AngioDynamics Inc., F3Q09 (Qtr End 02/28/09) Earnings Call Transcript

Apr. 2.09 | About: AngioDynamics, Inc. (ANGO)

AngioDynamics Inc. (NASDAQ:ANGO)

F3Q09 Earnings Call

April 2, 2009 4:30 pm ET

Executives

Jan Keltjens - President, Chief Executive Officer

D. Joseph Gersuk - Chief Financial Officer

Doug Sherk - EVC Group, Inc.

Analysts

Gregory Brash - Sidoti & Company

Jayson Bedford - Raymond James

Jason Mills - Canaccord Adams

Thomas Kouchoukos - Stifel Nicolaus & Co.

Christopher Warren - Caris & Co.

Brooks West - Craig-Hallum Capital

Elizabeth Senko - Williams Capital Group

Chris Sessing - AMI Asset Management

Larry Haimovitch - HMTC

Operator

Good afternoon. Welcome to the AngioDynamics third quarter 2009 earnings conference call. (Operator Instructions). I would now like to turn the conference over to Doug Sherk.

Doug Sherk

Good afternoon everyone. Thank you for joining us today for the AngioDynamics conference call to review the results for the third fiscal quarter of 2009 which ended February 28, 2009.

The news release announcing the third quarter earnings crossed the wire this afternoon shortly after the market closed and is available on the AngioDynamics website. We’ve arranged for a recording of this call which may be accessed by phone. The replay will become available approximately at 6:30 pm this evening Eastern Time and will be available for seven days. The operator will provide the dial-in information at the conclusion of today's call. In addition, the call is being broadcast live and on the web at www.angiodynamics.com. A replay of the call will also be archived on the AngioDynamics website.

Before we get started, during the course of this conference call, the company will make projections or forward-looking statements regarding future events, including the statements about revenue and earnings for fiscal 2009. We encourage you to review the company’s past and future filings with the SEC including without limitation the company’s Forms 10-Q and 10-K which identify specific factors that may cause actual results or events to differ materially from those described in forward-looking statements.

In addition, today’s presentation includes certain financial measures used to be better understand our business that have not been prepared in accordance with the generally accepted accounted principles, better known as GAAP. An explanation and reconciliation of these non-GAAP measures have been provided in today’s new release issues by AngioDynamics and is available on the company’s website. Management uses non-GAAP measures to establish operational goals and believes that non-GAAP measures may assist investors in analyzing the underlying trends in the company’s business over time. Investors should consider these non-GAAP measures in addition to, not as a substitute for or superior to, financial reporting measures prepared in accordance with GAAP. In today’s call, the company has reported non-GAAP EBITDA and EBITDA per share. Management uses these measures in its internal analysis and review of operational performance.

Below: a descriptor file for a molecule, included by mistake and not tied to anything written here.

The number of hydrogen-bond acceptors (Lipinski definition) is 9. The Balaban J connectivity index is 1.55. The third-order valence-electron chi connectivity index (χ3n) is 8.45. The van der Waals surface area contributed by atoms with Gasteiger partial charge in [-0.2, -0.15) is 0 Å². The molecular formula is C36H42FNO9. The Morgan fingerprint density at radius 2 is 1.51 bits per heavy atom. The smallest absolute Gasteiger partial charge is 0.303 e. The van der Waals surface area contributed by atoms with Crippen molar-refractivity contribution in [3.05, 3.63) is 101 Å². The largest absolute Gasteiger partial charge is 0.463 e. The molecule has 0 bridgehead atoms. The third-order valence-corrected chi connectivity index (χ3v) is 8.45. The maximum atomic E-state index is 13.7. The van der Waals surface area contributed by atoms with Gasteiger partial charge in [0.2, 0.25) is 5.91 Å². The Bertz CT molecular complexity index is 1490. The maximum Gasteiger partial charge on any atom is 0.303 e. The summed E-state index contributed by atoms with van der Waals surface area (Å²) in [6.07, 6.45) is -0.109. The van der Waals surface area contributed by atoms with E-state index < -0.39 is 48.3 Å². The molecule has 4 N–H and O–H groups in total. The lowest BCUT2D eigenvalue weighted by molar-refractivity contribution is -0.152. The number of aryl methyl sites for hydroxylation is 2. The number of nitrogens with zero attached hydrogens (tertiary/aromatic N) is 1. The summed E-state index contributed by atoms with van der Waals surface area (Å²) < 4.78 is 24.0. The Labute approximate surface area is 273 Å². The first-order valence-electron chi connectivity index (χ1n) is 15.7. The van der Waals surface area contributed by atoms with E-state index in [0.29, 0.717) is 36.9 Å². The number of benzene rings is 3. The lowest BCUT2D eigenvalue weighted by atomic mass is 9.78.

Finally, during the question-and-answer period today, we would like to request each caller to limit themselves to two questions and then encourage callers to re-queue to ask additional questions. In advance, we appreciate everyone’s cooperation with this procedure.

Now I’d like to turn the call over to Jan Keltjens, President and Chief Executive Officer of AngioDynamics.

Jan Keltjens

Good afternoon to everyone. Thank you for joining us today for my first conference call with AngioDynamics. With me today is Joe Gersuk, our CFO. I’d like to begin today’s call with a few thoughts about these challenges and opportunities that lie ahead and then Joe will go through our third fiscal quarter financial highlights. Following that, we’ll take your questions.

Today marks my one-month anniversary at AngioDynamics and has been a great month as well as a very busy month. I’ve worked closely with Eamonn to complete the CEO transition we announced last December. The process has been very smooth as demonstrated by the company’s performance during our third quarter. I’d like to thank Eamonn once more for all the support as well as his tremendous contributions over the many years in building AngioDynamics into a successful company it is today.

Since coming on board, much of my time has been spent getting to know a company, and as I gain understanding of the drivers and dynamics of our business, I have become even more excited about our potential. Yes, we do have challenges, however, we have even more opportunities and I look forward to working with our team to capitalize on those opportunities in ways that build value for our customers and patients, our employees, and our shareholders.

During the past 4 weeks, I’ve been able to visit our four key operating locations in Georgia, California, The United Kingdom, and of course here at our headquarters in Queensbury, New York. I’ve met many of our talented and dedicated associates, started to get to know our product lines, and I’ve spent time with some of our customers, and we have started to identify a couple of areas that will benefit from the revised approach which I will touch up on today. I’ve also found a lot of great elements that provide me with the optimism about the future of AngioDynamics. One of the strengths of our company is the strong team the company has built in multiple business areas.

As demonstrated in the third quarter, we have strong product lines with each of our three businesses. In particular, our VenaCure, EVLT laser vein ablation business, our PICCs and access ports, as well as our oncology product lines offer a tremendous potential for the future, and during the third quarter, each of the three business units reported the best year-over-year growth rates.